The city of Issaquah faces multiple challenges. Some – global pandemic, reduced financial resources, and uncertainty about our country’s future – cropped up during 2020. Others built slowly, becoming more urgent with each passing year: a lack of affordable housing, congested streets, rising inequality and climate degradation.
In November 2019, I was honored to be elected to the Issaquah City Council, filling out an unexpired two-year term. Little did I or anyone know the momentous changes that 2020 would bring. Even in the midst of a global pandemic, the Issaquah City Council made progress, quickly pivoting to virtual public meetings, decisively slowing the COVID19-related financial freefall, approving unprecedented levels of food and housing supports for suddenly unemployed residents as well as more than $1 million in support to impacted local businesses, and confronting the twin challenges of racial inequities and policing reform. On a personal level, I was honored to be named Elected Official of the Year by the Alliance of Eastside Agencies, representing Eastside social services and non-profit agencies, and to be selected for the Connect2 Community Advisory Group by the Healthier Here Governing Board, the umbrella organization overseeing Medicaid Transformation in the Puget Sound region.
One clear lesson of the past year is the strength and resiliency of the Issaquah community. Time and again, we learned of neighbors helping neighbors, and of people working together on truly innovative projects, like the Streatery. The vast majority of our residents honored science and safety by wearing masks, observing social distancing, cancelling major community events, and just staying home. We joined in a peaceful march for Black Lives Matters, and listened to each other respectfully as stories and ideas were shared. It wasn’t always easy, but Issaquah residents provided daily demonstrations of our common values.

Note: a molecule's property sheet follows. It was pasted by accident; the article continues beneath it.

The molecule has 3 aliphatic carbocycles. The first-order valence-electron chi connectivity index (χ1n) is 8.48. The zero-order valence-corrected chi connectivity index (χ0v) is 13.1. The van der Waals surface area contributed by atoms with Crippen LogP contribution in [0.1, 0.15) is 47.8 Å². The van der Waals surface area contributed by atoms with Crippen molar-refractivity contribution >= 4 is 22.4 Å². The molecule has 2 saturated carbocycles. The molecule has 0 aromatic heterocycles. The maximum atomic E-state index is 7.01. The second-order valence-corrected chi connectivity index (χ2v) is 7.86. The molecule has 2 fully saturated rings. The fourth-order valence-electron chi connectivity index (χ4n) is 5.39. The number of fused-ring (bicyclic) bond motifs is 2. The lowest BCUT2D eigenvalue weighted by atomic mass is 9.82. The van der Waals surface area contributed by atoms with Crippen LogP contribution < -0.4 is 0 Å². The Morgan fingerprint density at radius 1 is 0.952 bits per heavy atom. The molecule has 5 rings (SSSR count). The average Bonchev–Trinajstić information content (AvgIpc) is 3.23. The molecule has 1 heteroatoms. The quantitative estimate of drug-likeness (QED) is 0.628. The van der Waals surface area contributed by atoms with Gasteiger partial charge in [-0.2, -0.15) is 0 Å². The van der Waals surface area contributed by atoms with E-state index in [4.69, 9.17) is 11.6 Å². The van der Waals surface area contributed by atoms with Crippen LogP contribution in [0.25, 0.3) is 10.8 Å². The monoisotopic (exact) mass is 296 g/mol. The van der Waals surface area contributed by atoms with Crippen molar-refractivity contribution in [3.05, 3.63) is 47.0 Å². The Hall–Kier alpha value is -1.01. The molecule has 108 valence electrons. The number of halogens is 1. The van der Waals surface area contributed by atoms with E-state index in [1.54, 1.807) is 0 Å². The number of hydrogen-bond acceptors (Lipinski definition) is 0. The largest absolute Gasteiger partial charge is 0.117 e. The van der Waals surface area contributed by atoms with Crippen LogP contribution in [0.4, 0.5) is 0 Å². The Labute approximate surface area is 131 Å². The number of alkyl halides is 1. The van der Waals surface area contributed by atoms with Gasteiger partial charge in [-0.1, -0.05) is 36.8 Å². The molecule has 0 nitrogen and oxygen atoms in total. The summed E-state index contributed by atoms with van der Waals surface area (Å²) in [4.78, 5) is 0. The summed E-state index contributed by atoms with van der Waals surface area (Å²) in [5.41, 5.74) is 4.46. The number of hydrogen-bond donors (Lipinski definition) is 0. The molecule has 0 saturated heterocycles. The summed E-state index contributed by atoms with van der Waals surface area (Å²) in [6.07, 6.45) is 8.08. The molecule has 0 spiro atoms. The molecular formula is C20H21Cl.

While I am proud of these achievements, there is still much work to be done. Our community desperately needs affordable housing and alternative housing solutions. As a result of the pandemic, homelessness is increasing dramatically and we must find humane strategies to help people re-locate or remain in their homes. Transportation models have been roiled by the “new normal” of telecommuting and loss of funding. And, while I am extremely proud of the city’s larger human services footprint, we need to ensure that our funding is spent strategically, actually improving the lives of Issaquah residents.
I am ready and eager to continue working with you to resolve our challenges. I am therefore running in 2021 for re-election to the Issaquah City Council. I hope you’ll trust me once again to represent your needs and concerns with the city of Issaquah. I look forward to working with you, keeping alive the old Issaquah motto: “A special place where people care.”